“Unfortunately, airlines have not been carried along in the process, we need more information on who is involved, the areas and aspects of the concession,” he stated.

A former Director of Operations, Nigeria Airways, Capt. Dele Ore, who was the Chairman of the Ministerial Committee on Airport Concession in 2009, said the move was long overdue, adding that the Federal Government needed not to delay the process of handing over the management of the nation’s airports to private hands.

Ore, however, advised the government to ensure that the process was transparent.

The former DC aircraft pilot said, “The advert seeking for investors must be international such that foreign investors will get to see it. Privatisation should not be the transferring of state assets to cronies of those in power.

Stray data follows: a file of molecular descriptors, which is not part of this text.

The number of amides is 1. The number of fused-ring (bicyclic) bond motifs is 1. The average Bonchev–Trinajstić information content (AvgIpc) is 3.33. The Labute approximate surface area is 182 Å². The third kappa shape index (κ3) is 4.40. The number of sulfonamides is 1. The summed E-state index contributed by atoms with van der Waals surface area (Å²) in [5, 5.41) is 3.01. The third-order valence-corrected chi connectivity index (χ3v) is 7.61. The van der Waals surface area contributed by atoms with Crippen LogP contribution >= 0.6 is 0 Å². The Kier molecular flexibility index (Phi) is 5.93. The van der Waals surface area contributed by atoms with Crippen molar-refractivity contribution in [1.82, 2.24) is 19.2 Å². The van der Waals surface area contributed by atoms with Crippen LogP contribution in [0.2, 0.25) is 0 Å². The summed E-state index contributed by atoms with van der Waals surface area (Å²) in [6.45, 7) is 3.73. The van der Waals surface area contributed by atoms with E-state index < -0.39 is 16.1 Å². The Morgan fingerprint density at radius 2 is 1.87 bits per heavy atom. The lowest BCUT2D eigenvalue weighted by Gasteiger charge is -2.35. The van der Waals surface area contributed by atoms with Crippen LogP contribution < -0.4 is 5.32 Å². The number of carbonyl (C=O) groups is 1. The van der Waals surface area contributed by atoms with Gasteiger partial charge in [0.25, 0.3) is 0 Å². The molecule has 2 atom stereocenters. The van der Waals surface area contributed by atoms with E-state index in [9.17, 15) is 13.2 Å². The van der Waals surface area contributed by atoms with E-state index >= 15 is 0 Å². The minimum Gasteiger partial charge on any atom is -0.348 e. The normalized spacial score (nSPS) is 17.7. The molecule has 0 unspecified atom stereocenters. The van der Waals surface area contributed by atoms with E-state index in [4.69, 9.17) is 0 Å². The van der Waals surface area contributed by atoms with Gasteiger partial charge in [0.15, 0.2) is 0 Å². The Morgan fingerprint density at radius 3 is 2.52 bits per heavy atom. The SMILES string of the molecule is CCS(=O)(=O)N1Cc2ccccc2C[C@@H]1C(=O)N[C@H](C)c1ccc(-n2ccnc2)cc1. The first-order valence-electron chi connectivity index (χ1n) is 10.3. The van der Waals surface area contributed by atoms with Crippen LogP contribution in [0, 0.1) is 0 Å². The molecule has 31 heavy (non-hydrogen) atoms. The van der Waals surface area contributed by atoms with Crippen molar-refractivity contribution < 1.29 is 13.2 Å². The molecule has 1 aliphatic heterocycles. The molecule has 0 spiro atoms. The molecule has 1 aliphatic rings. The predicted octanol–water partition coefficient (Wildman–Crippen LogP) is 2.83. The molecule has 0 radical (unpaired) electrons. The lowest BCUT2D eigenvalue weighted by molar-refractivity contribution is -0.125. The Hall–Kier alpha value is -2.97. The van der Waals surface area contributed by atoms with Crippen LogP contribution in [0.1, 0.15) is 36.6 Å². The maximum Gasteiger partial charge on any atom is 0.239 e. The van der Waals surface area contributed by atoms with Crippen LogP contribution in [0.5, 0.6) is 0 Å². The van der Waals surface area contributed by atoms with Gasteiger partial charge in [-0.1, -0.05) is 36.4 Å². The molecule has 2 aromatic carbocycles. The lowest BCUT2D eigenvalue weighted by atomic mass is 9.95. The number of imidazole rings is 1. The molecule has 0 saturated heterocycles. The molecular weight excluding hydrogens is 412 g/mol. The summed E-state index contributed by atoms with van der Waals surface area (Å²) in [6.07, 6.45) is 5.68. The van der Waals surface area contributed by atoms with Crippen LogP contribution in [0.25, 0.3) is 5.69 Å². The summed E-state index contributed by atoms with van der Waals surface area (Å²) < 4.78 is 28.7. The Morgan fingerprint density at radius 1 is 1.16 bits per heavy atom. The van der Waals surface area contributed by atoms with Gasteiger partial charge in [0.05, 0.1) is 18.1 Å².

“For the workers of the Federal Airports Authority of Nigeria, my advice to them is that they should embrace privatisation, otherwise their fate will be like those of the liquidated Nigerian Airways.’’

An aviation consultant and Chief Executive Officer of Belujane Konzult, Chris Aligbe, while welcoming the news, congratulated the Minister of State for Aviation for securing the approval.

Aligbe said, “I feel extremely happy with this development. What is left is for the concession to be done transparently.”

A former Director of Operations, IRS Airlines, Capt. Ken Wemambu, also described the development as a good move, saying nothing better could happen to the nation’s airports that had become public shame.

According to him, FAAN has not been able to manage the airports and there is a need to give them to private investors.